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Complications From PRK: What Are They & How Common Are They?

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Although laser eye surgery has an extremely high success rate, just as with any other form of surgery, there are risks of complications when it comes to PRK that individuals should be aware of before undergoing this procedure. Complications from PRK include pain, discomfort, and blurred vision.

Photorefractive keratectomy (PRK) is a form of laser eye surgery that is intended to correct an individual’s vision. PRK is intended to reduce a person’s dependency on contact lenses or glasses.

PRK Pros & Cons

PRK has certain benefits when compared to LASIK and other forms of refractive surgery. However, it comes with some potential disadvantages as well.

Pros of PRK

Benefits of the PRK procedure include less risk of overcorrection. Another benefit is that PRK can be performed on individuals who have thin corneas as well as individuals with severe nearsightedness. These individuals might not be candidates for LASIK, but PRK might work for them. 

PRK is also generally less expensive than LASIK. Unlike LASIK, PRK does not involve a corneal flap, which comes with its own risk of complications both during and after the procedure. Dry eyes are also less likely to develop after PRK surgery than they are after LASIK.

Cons of PRK

Drawbacks of the PRK procedure include a longer recovery time due to the fact that the outer corneal layer will need to regenerate itself, which takes time.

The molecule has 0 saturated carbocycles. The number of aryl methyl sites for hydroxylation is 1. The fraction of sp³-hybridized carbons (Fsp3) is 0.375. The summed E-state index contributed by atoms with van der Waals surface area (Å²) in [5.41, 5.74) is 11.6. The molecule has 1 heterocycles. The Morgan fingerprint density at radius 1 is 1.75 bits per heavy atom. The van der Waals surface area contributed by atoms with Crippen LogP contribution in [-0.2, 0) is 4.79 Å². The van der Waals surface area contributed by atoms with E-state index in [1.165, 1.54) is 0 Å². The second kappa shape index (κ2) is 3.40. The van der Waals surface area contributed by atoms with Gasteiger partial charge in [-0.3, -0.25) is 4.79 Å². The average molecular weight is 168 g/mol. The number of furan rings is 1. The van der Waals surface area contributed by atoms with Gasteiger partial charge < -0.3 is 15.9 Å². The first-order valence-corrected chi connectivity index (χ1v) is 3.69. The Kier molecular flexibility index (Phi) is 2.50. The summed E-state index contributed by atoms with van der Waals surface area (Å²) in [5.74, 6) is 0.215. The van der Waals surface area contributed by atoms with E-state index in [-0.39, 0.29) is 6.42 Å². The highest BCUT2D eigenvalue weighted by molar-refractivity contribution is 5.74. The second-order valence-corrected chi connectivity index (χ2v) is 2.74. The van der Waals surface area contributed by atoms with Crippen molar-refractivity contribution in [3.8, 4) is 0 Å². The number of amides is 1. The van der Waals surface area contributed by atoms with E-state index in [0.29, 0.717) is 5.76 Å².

There is a slightly higher risk of infection with the PRK procedure than there is with LASIK. 

PRK also comes with an increased chance of experiencing blurred vision and sensitivity to light, especially for individuals who have to wear a bandage contact lens after surgery.

How Common Are Adverse Effects During PRK?

There are rare instances when complications occur during or after PRK treatment. According to a student in Clinical Ophthalmology, only around 6.8 percent of patients pursue retreatment after PRK myopic correction. Retreatment is performed with an excimer laser. 

Potential Side Effects of PRK

Pain and discomfort are the most common side effects associated with PRK surgery. Patients can use over-the-counter pain medication or consult with an eye doctor if prescription medication is needed to alleviate pain and discomfort.

Some patients experience dry eyes, redness, pus, swelling, and fever after PRK surgery. If you experience any of these effects, contact your surgeon promptly. More often than not, patients experience minimal discomfort.

Rare Side Effects & Complications

Even though the procedure has an excellent safety profile, PRK surgery does entail a certain amount of risk. In rare cases, more extreme side effects can occur.

Rare complications and long-term side effects include deterioration of vision. Some deterioration of vision as a result of PRK may not be correctable with the aid of glasses or contact lenses. Again, this is incredibly rare.

There are also rare instances when patients experience changes to night vision, including seeing halos or glare. These changes to vision can be permanent.

Double vision as well as severe and even permanent dry eye can also occur. The most common issues are corneal haze, infection after the surgery, and overcorrections and undercorrections.

Corneal Haze

Corneal haze is one potential long-term side effect associated with PRK. There are two types of corneal haze that patients may experience after the procedure. 

Type 1 occurs one to three months after surgery and subsides after about one year. Type 2 (late-onset corneal haze) occurs after three months and persists longer than three years.

Corneal Ectasia